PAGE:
Brachytherapy for prostate cancer: endorectal MR imaging of local treatment-related changes.

Department of Radiology, Memorial Sloan-Kettering Cancer Center, 1275 York Ave, New York, NY 10021, USA.
Radiology (Impact Factor: 6.34). 07/2001; 219(3):817-21. DOI: 10.1148/radiology.219.3.r01jn46817
Source: PubMed

ABSTRACT To determine the local treatment-related endorectal magnetic resonance (MR) imaging findings after brachytherapy for prostate cancer.
Endorectal MR imaging was performed in 35 consecutive patients at a mean interval of 12 months (range, 1-31 months) after brachytherapy for prostate cancer. Transverse T1-weighted and high-spatial-resolution transverse and coronal T2-weighted images were acquired. Two readers reviewed MR image quality and findings, with discrepancies resolved by consensus. Posttreatment urinary symptoms in patients (n = 24) were documented by using chart review.
All studies were of diagnostic quality. On T2-weighted images, prostatic findings consisted of diffuse low signal intensity (n = 35) and indistinct zonal anatomy (n = 34). Intra- and extraprostatic seed locations could be distinguished. The most common extraprostatic site of seed implantation was the neurovascular bundles (n = 35, bilateral in 32). The most common extraprostatic tissue finding was increased signal intensity on T2-weighted images in the levator ani muscle (n = 34) and the genitourinary diaphragm (n = 28). Postbrachytherapy urinary symptoms showed no demonstrable correlation with periurethral or genitourinary diaphragm seed implantation or with signal intensity change in the genitourinary diaphragm.
Endorectal MR imaging can be used to evaluate seed distribution and to demonstrate treatment-related changes after brachytherapy for prostate cancer.

  • [Show abstract] [Hide abstract]
    ABSTRACT: Imaging plays a central role in the detection, diagnosis, staging, and follow-up of prostate carcinoma. This article discusses the role of multiple imaging modalities in the diagnosis and staging of prostate cancer, with attention to imaging features of localized and metastatic disease, imaging adjuncts to improve prostate biopsy, and potential imaging biomarkers. In addition, the role of imaging in the management of prostate cancer, with emphasis on surveillance, evaluation of response to new therapies, and detection of recurrent disease is described. Lastly, future directions in prostate cancer imaging are presented.
    Hematology/oncology clinics of North America 12/2013; 27(6):1163-87. · 2.05 Impact Factor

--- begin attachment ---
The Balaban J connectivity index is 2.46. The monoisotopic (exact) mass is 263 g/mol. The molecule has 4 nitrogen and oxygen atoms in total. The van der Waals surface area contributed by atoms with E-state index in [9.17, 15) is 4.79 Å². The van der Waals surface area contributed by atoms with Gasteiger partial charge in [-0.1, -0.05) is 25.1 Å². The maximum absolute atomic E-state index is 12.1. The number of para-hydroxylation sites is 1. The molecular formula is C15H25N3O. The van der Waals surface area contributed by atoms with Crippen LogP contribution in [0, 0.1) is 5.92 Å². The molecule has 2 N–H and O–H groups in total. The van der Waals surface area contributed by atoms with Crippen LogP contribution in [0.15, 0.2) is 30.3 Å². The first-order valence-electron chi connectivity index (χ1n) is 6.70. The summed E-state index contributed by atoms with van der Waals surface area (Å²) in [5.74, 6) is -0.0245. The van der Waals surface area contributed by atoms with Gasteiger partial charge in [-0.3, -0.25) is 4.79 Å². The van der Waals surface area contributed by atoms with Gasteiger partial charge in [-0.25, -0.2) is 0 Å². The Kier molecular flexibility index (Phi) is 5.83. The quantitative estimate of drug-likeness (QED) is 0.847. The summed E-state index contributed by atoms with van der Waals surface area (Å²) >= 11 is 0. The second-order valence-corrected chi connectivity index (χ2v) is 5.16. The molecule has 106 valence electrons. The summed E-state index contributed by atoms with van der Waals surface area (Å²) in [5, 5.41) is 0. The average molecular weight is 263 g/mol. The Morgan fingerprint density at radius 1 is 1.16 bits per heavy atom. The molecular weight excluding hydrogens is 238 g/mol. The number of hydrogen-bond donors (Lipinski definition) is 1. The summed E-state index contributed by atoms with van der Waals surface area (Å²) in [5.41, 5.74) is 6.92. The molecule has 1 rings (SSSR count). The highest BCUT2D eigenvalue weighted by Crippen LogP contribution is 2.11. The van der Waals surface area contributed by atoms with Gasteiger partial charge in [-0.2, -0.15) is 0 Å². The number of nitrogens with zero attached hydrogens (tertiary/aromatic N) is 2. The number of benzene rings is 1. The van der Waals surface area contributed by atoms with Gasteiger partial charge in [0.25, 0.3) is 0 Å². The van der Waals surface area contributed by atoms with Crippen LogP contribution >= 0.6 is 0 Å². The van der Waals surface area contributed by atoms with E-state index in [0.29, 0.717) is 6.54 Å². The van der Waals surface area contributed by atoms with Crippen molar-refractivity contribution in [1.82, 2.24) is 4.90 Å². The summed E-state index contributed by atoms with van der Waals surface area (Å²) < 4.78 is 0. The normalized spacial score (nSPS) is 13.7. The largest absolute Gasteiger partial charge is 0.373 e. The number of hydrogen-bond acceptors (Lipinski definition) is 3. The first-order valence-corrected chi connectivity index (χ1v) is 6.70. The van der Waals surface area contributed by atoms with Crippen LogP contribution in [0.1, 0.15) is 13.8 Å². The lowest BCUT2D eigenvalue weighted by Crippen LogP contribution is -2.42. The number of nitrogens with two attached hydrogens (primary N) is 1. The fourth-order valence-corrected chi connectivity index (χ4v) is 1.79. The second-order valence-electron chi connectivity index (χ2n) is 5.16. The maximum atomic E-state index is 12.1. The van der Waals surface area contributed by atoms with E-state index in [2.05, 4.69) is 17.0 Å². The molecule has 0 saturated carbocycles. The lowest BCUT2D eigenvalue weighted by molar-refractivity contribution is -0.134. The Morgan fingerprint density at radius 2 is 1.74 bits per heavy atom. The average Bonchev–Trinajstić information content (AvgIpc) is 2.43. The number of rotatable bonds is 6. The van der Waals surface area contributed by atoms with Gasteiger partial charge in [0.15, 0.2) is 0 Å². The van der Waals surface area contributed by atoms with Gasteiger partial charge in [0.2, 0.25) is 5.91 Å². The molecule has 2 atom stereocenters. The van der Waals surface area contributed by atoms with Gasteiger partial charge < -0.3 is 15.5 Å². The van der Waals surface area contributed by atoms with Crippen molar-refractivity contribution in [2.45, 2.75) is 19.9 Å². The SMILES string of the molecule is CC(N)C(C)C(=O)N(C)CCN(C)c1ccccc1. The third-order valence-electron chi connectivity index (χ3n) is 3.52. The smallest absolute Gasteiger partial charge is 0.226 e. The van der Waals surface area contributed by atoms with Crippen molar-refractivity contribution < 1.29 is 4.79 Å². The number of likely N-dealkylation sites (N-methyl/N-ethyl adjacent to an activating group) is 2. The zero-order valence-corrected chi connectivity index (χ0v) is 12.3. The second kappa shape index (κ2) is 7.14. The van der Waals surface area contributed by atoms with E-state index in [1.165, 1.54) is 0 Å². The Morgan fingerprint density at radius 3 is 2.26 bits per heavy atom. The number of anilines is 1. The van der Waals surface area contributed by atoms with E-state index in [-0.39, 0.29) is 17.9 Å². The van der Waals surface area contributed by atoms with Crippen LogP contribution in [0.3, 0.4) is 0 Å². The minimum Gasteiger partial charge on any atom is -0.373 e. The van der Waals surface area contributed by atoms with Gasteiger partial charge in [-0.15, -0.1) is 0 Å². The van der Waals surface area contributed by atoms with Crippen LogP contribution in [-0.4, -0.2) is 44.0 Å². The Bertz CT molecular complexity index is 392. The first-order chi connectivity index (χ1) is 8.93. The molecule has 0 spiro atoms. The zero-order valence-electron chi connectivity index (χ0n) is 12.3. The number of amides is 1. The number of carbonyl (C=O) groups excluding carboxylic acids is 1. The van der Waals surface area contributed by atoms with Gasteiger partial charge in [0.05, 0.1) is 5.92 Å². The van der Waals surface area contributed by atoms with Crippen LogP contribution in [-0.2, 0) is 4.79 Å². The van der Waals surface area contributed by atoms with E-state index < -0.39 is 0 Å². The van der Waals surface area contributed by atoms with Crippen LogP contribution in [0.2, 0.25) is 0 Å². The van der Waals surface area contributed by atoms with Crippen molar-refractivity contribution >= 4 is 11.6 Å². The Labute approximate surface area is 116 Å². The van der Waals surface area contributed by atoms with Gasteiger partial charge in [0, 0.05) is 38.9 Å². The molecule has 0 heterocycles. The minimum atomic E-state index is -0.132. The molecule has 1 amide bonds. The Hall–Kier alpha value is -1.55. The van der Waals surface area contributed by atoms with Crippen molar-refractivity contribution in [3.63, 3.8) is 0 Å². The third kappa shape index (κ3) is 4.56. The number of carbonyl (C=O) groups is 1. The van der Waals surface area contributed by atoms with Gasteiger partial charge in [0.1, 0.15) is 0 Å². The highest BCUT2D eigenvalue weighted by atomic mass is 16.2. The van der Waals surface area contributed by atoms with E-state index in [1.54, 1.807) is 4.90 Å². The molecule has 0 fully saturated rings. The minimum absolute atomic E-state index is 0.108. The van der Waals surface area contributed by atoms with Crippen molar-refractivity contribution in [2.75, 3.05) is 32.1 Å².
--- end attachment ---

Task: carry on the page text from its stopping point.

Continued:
• Source
    [Show abstract] [Hide abstract]
    ABSTRACT: The clinical suspicion of local recurrence of prostate cancer (PCa) after radical prostatectomy (RP) and after radiation therapy (RT) is based on the onset of biochemical failure. The aim of this paper was to review the current role of multiparametric-MRI (mp-MRI) in the detection of locoregional recurrence. A systematic literature search using the Medline and Cochrane Library databases was performed from January 1995 up to November 2013. Bibliographies of retrieved and review articles were also examined. Only those articles reporting complete data with clinical relevance for the present review were selected. This review article is divided into two major parts: the first one considers the role of mp-MRI in the detection of PCa local recurrence after RP; the second part provides an insight about the impact of mp-MRI in the depiction of locoregional recurrence after RT (interstitial or external beam). Published data indicate an emerging role for mp-MRI in the detection and localization of locally recurrent PCa both after RP and RT which represents an information of paramount importance to perform focal salvage treatments.
    BioMed Research International 01/2014; 2014:316272. · 2.71 Impact Factor
  • [Show abstract] [Hide abstract]
    ABSTRACT: To assess radiotherapy (RT)-induced changes in the urethra and periurethral tissues after treatment for prostate cancer (PCa). This retrospective study included 108 men (median age, 64 years; range, 43-87 years) who received external-beam radiotherapy (EBRT) and/or brachytherapy for PCa and underwent endorectal-coil MRI of the prostate within 180 days before RT and a median of 20 months (range, 2-62 months) after RT. On all MRIs, two readers independently measured the urethral length (UL) and graded the margin definition (MD) of the urethral wall and the signal intensities (SIs) of the urethral wall and pelvic muscles on 4-point scales. The mean urethral length decreased significantly from pre- to post-RT MRI (from 15.2 to 12.6mm and from 14.4 to 12.9mm for readers 1 and 2, respectively; both p-values <0.0001). Brachytherapy resulted in greater urethral shortening than EBRT. After RT, SI in the urethral wall increased in 57% (62/108) and 35% (38/108) of patients (readers 1 and 2, respectively). The frequency and magnitude of SI increase in pelvic muscles depended on muscle location. In the obturator internus muscle, SI increased more often after EBRT than after brachytherapy, while in the periurethral levator ani muscle SI increased more often after brachytherapy than after EBRT. After RT for PCa, MRI shows urethral shortening and increased SI of the urethral wall and pelvic muscles in substantial percentages of patients.
    European journal of radiology 09/2013; · 2.65 Impact Factor